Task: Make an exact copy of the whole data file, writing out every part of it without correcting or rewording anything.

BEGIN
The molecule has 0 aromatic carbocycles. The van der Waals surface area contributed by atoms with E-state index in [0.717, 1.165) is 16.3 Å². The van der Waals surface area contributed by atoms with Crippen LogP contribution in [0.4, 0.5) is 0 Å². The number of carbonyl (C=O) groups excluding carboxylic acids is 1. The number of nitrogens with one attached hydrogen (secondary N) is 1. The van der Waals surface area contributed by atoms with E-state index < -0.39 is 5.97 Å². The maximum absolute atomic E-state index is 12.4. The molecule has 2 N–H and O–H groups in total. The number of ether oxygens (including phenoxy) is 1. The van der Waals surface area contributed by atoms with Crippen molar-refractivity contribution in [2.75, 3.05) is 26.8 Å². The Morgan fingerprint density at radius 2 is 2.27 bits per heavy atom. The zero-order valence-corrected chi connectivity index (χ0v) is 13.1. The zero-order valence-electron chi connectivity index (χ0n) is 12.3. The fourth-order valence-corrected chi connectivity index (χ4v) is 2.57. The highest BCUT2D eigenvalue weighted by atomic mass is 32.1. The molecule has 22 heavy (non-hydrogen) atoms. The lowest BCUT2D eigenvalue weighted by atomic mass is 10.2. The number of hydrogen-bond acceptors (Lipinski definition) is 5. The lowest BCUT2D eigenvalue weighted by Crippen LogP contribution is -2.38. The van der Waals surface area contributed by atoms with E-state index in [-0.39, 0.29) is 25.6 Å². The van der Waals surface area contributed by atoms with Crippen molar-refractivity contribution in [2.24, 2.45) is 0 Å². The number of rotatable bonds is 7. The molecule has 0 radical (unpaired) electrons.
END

The molecule has 0 aromatic carbocycles. The van der Waals surface area contributed by atoms with E-state index in [0.717, 1.165) is 16.3 Å². The van der Waals surface area contributed by atoms with Crippen LogP contribution in [0.4, 0.5) is 0 Å². The number of carbonyl (C=O) groups excluding carboxylic acids is 1. The number of nitrogens with one attached hydrogen (secondary N) is 1. The van der Waals surface area contributed by atoms with E-state index < -0.39 is 5.97 Å². The maximum absolute atomic E-state index is 12.4. The molecule has 2 N–H and O–H groups in total. The number of ether oxygens (including phenoxy) is 1. The van der Waals surface area contributed by atoms with Crippen molar-refractivity contribution in [2.75, 3.05) is 26.8 Å². The Morgan fingerprint density at radius 2 is 2.27 bits per heavy atom. The zero-order valence-corrected chi connectivity index (χ0v) is 13.1. The zero-order valence-electron chi connectivity index (χ0n) is 12.3. The fourth-order valence-corrected chi connectivity index (χ4v) is 2.57. The highest BCUT2D eigenvalue weighted by atomic mass is 32.1. The molecule has 22 heavy (non-hydrogen) atoms. The lowest BCUT2D eigenvalue weighted by atomic mass is 10.2. The number of hydrogen-bond acceptors (Lipinski definition) is 5. The lowest BCUT2D eigenvalue weighted by Crippen LogP contribution is -2.38. The van der Waals surface area contributed by atoms with E-state index in [-0.39, 0.29) is 25.6 Å². The van der Waals surface area contributed by atoms with Crippen molar-refractivity contribution in [2.24, 2.45) is 0 Å². The number of rotatable bonds is 7. The molecule has 0 radical (unpaired) electrons.